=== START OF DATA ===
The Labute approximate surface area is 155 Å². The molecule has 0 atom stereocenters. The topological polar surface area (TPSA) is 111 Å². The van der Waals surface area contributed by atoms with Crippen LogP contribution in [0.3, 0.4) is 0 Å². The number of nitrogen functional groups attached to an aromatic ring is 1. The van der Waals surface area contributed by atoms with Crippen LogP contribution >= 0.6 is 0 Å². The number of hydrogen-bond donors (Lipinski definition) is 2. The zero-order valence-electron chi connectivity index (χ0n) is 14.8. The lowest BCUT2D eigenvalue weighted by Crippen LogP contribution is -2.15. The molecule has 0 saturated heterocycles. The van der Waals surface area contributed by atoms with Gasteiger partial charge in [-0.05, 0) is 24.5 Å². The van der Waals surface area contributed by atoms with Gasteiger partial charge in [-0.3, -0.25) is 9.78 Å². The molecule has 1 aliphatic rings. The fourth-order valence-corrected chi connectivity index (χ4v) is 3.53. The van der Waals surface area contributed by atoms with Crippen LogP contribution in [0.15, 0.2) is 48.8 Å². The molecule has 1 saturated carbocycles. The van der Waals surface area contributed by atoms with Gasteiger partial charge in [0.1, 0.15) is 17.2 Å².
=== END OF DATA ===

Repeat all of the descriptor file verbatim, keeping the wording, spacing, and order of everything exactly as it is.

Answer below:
The Labute approximate surface area is 155 Å². The molecule has 0 atom stereocenters. The topological polar surface area (TPSA) is 111 Å². The van der Waals surface area contributed by atoms with Crippen LogP contribution in [0.3, 0.4) is 0 Å². The number of nitrogen functional groups attached to an aromatic ring is 1. The van der Waals surface area contributed by atoms with Crippen LogP contribution >= 0.6 is 0 Å². The number of hydrogen-bond donors (Lipinski definition) is 2. The zero-order valence-electron chi connectivity index (χ0n) is 14.8. The lowest BCUT2D eigenvalue weighted by Crippen LogP contribution is -2.15. The molecule has 0 saturated heterocycles. The van der Waals surface area contributed by atoms with Gasteiger partial charge in [-0.05, 0) is 24.5 Å². The van der Waals surface area contributed by atoms with Gasteiger partial charge in [-0.3, -0.25) is 9.78 Å². The molecule has 1 aliphatic rings. The fourth-order valence-corrected chi connectivity index (χ4v) is 3.53. The van der Waals surface area contributed by atoms with Crippen LogP contribution in [0.15, 0.2) is 48.8 Å². The molecule has 1 saturated carbocycles. The van der Waals surface area contributed by atoms with Gasteiger partial charge in [0.1, 0.15) is 17.2 Å².